The candidates from the two major parties detoured from their usual routines to focus on an energy forum in Charlotte this week. Here’s how some of it went:
Republican U.S. Senate candidate Thom Tillis’ environmental record came under fire Monday after the state House speaker touted a program he has supported repealing.
Tillis talked about the state’s so-called Renewable Portfolio Standard at a Charlotte energy forum sponsored by the website Real Clear Politics.
Tillis’ comments came on a day he traded shots on the environment with the campaign of Democratic Sen. Kay Hagan, the incumbent.
Tillis again accused Hagan of supporting proposed federal regulations that he said would raise energy costs for every North Carolina home. And Hagan’s campaign said Tillis supported rules on hydraulic fracturing, or fracking, that would prevent the disclosure of potentially harmful chemicals.
Speaking to the audience at the Mint Museum, Tillis extolled the state’s progress under its Renewable Energy Portfolio, mandates in North Carolina and more than 30 other states requiring utilities to derive part of their energy from sources such as solar or wind.
North Carolina’s law requires utilities to get at least 12.5 percent of their retail power sales from renewables and energy efficiency by 2021.
“In North Carolina we’ve seen a lot of great successes,” he told moderator Tom Bevan of Real Clear Politics. “Solar is getting to the point where it can sustain itself. … We’ve seen water-to-energy projects, hog waste, a number of other things that have come up over the last several years since the Renewable Portfolio Standard was established.
“Those are the sorts of things we should be talking about and promoting instead of this what I consider ‘war on traditional sources of energy’.”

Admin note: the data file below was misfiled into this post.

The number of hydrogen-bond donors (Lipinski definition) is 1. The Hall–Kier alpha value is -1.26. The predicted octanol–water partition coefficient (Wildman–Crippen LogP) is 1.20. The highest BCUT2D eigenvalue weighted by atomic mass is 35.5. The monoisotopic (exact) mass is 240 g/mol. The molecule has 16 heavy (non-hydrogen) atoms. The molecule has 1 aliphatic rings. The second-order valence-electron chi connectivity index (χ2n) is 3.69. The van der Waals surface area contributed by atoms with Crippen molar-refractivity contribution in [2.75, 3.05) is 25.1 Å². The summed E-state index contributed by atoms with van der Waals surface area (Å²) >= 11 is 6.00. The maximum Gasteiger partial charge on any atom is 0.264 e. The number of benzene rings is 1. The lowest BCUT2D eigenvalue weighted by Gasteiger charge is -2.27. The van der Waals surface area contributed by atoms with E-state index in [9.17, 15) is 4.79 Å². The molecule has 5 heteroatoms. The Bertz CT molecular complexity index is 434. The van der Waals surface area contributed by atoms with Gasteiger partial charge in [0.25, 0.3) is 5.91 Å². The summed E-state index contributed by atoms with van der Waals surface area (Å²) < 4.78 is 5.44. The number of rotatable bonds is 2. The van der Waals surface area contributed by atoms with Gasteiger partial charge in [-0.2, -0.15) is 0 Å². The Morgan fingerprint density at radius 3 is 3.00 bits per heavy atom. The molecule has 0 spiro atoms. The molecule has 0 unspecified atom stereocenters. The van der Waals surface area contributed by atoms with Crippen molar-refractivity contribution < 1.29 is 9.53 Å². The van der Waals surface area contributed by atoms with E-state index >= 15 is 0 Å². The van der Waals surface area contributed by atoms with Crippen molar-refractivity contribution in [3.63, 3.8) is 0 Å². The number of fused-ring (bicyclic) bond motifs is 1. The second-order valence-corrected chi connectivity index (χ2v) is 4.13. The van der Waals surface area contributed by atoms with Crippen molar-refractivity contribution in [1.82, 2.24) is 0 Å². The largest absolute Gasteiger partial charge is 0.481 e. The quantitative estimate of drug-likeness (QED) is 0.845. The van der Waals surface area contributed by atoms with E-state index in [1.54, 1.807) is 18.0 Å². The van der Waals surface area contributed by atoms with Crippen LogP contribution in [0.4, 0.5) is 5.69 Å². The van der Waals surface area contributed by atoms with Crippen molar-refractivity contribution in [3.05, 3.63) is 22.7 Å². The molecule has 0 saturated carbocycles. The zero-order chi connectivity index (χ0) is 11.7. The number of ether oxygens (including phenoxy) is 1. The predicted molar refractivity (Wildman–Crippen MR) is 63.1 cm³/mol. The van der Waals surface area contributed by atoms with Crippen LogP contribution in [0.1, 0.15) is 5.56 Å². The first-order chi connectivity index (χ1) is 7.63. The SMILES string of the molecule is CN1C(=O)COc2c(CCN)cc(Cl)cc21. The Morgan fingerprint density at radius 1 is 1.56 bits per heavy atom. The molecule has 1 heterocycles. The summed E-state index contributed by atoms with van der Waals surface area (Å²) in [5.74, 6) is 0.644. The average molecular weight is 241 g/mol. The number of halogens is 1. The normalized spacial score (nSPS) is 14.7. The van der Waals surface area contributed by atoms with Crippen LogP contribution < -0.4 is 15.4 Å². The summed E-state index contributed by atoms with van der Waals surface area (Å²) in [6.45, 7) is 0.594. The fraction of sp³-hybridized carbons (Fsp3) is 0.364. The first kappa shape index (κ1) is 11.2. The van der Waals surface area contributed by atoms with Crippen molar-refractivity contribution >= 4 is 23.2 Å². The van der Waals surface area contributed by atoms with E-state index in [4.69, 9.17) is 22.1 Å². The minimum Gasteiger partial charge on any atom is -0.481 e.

‘Traditional energy’? Like coal? Could this latest position have anything to do with the massive amount of moolah coal interests have been dumping into the Tillis campaign kitty?
After a Republican primary debate in April, Tillis said he supports efforts to repeal the standard. He said he was “optimistic” that the next speaker could oversee its repeal.
Supports efforts to repeal it ???? Tillis voted FOR it in 2007 — his first year in the House. In 2013, state Rep. Mike Hager introduced a bill to try and kill the alternative energy mandates — which ARE jacking up the price of energy. According to a really good NCGA source of mine, here’s how all that went:
”Hager’s bill got bounced around to five different committees! I’ve been here a while and I can’t remember anything else getting bounced around to five House committees. I don’t think the state budget has ever been bounced between five House committees. The speaker’s office makes the call on sending stuff to committee. In this case, Tillis wanted to kill the effort to kill the mandates without leaving his fingerprints on it. Clearly, he was doing a favor for some big donor or crony. If he really wanted to repeal those energy mandates, Thom Tillis could have twisted some arms, got it to the floor, and held a vote. Instead, he let it die in a committee traffic jam. Afterwards, Hager walked around pouting — unable to understand what happened to his bill. Thom Tillis is what happened to his bill!”
I am trying hard to figure out what exact position Tillis is taking on the whole issue of energy. He thinks alternative energy is great, but decries the “war on traditional energy.” I guess it’s hard to stay consistent — avoiding being on both sides of the issue — when you have taken a lot of money from “traditional energy” sources while also being a stockholder in a bank that specializes in alternative energy projects.